I need to find the length of the sides of a triangle. I have an angle and the area of the triangle.

I have the answer but I don't know how to figure it out so it doesn't help.

The area of the triangle is 18cm2 - the angle is 23 degrees.

Can someone explain how I can use the area and the angle to calculate the length of the sides?


  • $\begingroup$ Area and one angle are together not enough to determine the sides. Do we know more, such as triangle is right-angled? $\endgroup$ – André Nicolas Feb 8 '15 at 14:49
  • $\begingroup$ You have one angle and the area, so two pieces of information. It seems unlikely this is enough to determine the three sides. Perhaps you know something else? For example another angle? E.g. you were told the triangle is a right triangle... $\endgroup$ – hardmath Feb 8 '15 at 14:50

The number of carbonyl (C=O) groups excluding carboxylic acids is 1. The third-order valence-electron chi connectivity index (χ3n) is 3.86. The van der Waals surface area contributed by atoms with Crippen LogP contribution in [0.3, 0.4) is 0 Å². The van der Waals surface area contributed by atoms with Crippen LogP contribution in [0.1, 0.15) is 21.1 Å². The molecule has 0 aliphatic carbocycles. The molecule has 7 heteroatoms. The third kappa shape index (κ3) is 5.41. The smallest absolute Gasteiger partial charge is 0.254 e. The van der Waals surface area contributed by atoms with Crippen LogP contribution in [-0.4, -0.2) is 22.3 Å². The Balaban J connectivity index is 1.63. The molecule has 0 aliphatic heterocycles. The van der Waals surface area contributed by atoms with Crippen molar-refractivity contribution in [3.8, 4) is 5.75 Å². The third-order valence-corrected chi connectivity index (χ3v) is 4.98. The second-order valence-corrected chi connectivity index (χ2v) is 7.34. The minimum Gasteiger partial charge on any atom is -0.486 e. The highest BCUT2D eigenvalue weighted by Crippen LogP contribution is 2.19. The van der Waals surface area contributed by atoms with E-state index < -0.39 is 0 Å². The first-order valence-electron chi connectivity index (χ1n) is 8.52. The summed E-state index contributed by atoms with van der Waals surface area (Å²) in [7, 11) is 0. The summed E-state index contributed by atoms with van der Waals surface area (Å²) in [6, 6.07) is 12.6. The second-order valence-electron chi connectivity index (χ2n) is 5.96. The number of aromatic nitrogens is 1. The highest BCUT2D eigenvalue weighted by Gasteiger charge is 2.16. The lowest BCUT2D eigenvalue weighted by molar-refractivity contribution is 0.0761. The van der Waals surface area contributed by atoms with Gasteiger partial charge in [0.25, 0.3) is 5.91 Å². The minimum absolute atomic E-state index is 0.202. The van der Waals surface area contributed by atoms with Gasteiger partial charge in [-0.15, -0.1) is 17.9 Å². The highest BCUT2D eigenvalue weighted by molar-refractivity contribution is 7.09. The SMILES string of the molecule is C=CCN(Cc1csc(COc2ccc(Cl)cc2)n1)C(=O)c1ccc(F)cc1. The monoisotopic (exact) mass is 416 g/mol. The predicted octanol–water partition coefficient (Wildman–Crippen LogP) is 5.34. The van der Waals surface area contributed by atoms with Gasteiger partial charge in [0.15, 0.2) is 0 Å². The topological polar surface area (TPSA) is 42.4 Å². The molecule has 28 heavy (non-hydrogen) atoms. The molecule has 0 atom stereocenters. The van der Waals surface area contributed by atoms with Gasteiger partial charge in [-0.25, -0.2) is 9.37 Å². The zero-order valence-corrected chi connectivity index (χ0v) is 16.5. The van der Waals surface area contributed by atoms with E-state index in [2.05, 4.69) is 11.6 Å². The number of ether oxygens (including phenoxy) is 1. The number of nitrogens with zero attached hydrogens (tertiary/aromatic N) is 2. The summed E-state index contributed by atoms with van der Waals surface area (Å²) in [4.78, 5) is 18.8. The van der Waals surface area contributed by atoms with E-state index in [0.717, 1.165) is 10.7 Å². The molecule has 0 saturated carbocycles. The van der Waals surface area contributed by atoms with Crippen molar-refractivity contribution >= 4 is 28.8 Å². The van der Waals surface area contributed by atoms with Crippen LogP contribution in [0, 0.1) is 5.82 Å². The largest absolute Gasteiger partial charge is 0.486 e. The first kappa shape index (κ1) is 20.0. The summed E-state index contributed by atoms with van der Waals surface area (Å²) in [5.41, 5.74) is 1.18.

Not enough informations. Assume that $\widehat{ABC}=\widehat{A'B'C'}$ and $AB\cdot BC = A'B'\cdot B'C'$.

Then the triangles $ABC, A'B'C'$ have the same area and share an angle, but they are not necessarily congruent:

enter image description here


You are missing some critical piece of information.

To see that one angle and the area are not enough, pick all triangles that have an angle of $23$ degrees. Now shrink or dilate those triangles as necessary to get the area of $18$ cm². The results will not all have the same side lengths, as two triangles with one equal angle are not necessarily similar.


You obtain the 3 sides of a triangle by using this five equations (for a General triangle):

$a^2+b^2-2abcos(\alpha(a,b))=c^2$ (1)

$b^2+c^2-2bccos(\alpha(b,c))=a^2$ (2)

$a^2+c^2-2accos(\alpha(a,c))=b^2$ (3)

For the area: $A = \frac{1}{2}absin(\alpha(a,b))$ (4)

You also have the angle sum condition: $\alpha(a,b) + \alpha(b,c) +\alpha(a,c)= 180°$ (5)

From These you compute all other angles and the 3 sides of the triangle.

  • $\begingroup$ This doesn't work with the information given in the Question. $\endgroup$ – hardmath Feb 8 '15 at 14:59
  • $\begingroup$ You can write down as many equations as you like, but the given informations are not sufficient. See my answer for an obvious proof of this. $\endgroup$ – Jack D'Aurizio Feb 8 '15 at 15:06

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